Donald Trump’s losses to Sen. Ted Cruz in Kansas and Maine on Saturday, coupled with closer-than-expected victories in Louisiana and Kentucky, have heightened the prospects for a two-man race, though many Republican leaders eye Cruz warily.
Republicans hoping to halt Donald Trump’s march to their party’s presidential nomination emerged from the weekend’s voting contests newly emboldened by Trump’s uneven electoral performance and by some nascent signs that he may be peaking with voters.
Outside groups are moving to deploy more than $10 million in new attack ads across Florida and millions more in Illinois, casting Trump as a liberal, a huckster and a draft dodger. Trump’s reed-thin organization appears to be catching up with him, suggesting he could be at a disadvantage if he is forced into a protracted slog for delegates.
And vote tallies Saturday made clear Trump has had at least some trouble building upon his intensely loyal following, leaving him increasingly dependent upon landslides in early voting.
In Louisiana, where Trump amassed a lead of more than 20 percentage points in early voting, Sen. Ted Cruz of Texas actually bested him, narrowly, among voters who cast their ballots Saturday.
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“Trump has to worry about the consistent late-voter rejection of his candidacy,” said Newt Gingrich, a former House speaker and Republican presidential candidate.
Trump’s losses to Cruz in Kansas and Maine on Saturday, coupled with closer-than-expected victories in Louisiana and Kentucky, have heightened the prospects for a two-man race, though many Republican leaders eye Cruz warily.
As his rivals have despaired over the race’s vulgar turn, Trump struck a subdued tone as returns came in Saturday night. He aborted his first attempt to take the stage and left the room after asking reporters if the race in Kentucky had been called.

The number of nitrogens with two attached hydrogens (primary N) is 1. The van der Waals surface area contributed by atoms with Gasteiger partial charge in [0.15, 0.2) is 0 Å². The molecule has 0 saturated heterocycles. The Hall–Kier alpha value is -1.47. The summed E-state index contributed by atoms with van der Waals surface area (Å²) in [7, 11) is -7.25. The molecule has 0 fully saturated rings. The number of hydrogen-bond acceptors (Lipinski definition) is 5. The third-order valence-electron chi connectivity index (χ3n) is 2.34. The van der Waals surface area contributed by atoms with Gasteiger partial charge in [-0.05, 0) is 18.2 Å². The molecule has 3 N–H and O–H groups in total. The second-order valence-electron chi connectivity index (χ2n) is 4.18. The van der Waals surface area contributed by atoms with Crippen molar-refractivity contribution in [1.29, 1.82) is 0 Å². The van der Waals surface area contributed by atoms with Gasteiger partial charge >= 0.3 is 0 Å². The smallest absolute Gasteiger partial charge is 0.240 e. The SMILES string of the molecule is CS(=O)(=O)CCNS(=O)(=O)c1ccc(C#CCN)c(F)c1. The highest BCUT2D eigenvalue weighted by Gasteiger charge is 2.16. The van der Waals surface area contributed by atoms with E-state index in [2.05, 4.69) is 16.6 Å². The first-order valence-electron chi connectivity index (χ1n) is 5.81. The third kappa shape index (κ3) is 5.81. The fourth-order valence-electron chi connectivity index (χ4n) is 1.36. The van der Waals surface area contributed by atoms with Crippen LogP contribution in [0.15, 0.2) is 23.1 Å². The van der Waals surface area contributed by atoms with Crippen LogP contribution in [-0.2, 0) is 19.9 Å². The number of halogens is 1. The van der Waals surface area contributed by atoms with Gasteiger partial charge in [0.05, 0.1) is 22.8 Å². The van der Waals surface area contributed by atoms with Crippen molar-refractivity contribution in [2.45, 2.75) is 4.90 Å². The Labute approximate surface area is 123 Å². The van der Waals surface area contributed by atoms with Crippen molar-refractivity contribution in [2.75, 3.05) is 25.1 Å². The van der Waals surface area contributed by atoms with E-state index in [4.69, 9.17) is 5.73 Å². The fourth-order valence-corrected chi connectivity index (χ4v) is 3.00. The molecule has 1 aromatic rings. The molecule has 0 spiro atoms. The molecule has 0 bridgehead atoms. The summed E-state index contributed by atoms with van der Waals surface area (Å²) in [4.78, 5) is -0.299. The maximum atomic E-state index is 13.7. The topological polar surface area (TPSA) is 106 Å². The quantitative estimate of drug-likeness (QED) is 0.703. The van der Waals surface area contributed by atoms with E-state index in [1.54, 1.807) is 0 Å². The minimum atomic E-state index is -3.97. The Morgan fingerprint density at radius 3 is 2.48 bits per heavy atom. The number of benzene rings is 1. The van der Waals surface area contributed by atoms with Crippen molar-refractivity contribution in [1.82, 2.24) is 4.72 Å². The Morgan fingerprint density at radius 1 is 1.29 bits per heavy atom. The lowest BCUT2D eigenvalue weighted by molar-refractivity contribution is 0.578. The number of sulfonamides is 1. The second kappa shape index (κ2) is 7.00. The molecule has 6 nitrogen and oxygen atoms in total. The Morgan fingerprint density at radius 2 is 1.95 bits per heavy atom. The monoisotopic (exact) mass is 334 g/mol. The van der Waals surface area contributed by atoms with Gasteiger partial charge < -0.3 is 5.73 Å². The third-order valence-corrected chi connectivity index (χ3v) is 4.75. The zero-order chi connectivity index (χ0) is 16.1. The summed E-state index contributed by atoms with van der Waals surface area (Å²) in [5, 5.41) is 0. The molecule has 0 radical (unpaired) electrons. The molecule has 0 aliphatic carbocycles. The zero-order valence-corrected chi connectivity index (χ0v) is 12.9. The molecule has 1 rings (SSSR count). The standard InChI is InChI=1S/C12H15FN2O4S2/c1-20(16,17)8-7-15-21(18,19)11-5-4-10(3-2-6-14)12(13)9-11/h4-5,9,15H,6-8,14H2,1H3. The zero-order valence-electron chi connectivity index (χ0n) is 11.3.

When he finally did speak, some of his usual bombast was missing, even as he insisted that it was time for Sen. Marco Rubio to quit the race and that Cruz cannot win more moderate northeastern or coastal states.
“Donald Trump was uncharacteristically low energy,” Mitt Romney, the Republican nominee in 2012, said Sunday on NBC’s “Meet the Press,” taunting Trump with the insult Trump had employed against Jeb Bush.
Yet despite the renewed optimism of his opponents, the path to deny Trump the nomination remains narrow and fraught.
Cruz’s emergence as the most credible alternative has proved both a boost and a complication for those seeking to derail the New Yorker. Cruz has tried to undercut calls for a contested convention to deny Trump the nomination, which Cruz says would yield a “manifest revolt” among voters. But Cruz has done little so far to threaten Trump’s lead.
Indeed, much of Cruz’s late-breaking support Saturday seemed to come at the expense of Rubio, not Trump. And the Cruz campaign’s message of ideological purity and religious faith is a less natural fit for many of the delegate-rich Midwestern and coastal states that remain on the map.
“Saturday proved that Trump can be contained and even beaten,” said Scott Jennings, a longtime Republican strategist, who looked ahead to this summer’s Republican convention in Cleveland. “The question is whether the field is going to allow for it moving forward. The most likely scenarios remain that Trump gets enough before Cleveland, or nobody does. The latter moved a little closer to realistic Saturday.”
Rubio’s path is much less certain, despite his lopsided victory in Puerto Rico on Sunday. Even his supporters said the results Saturday seriously undercut the premise of his bid: that he is the only candidate who can unify the Republican Party and defeat Trump.
“Look, I’m supportive of Marco; I’m very hopeful,” said former Sen. Mel Martinez, who had supported Bush. “But it’s a great concern that time has kind of caught up with this whole thing.”
The Stop Trump forces are beginning to pour money into television ads, with a particular focus on the big states voting March 15. Four different groups have spent at least $10 million in Florida so far, according to trackers of media spending. Television stations in Florida are already awash in such ads.
Two from the American Future Fund, which has spent $2 million in Florida and Illinois, show decorated veterans assailing Trump as a poseur on military matters.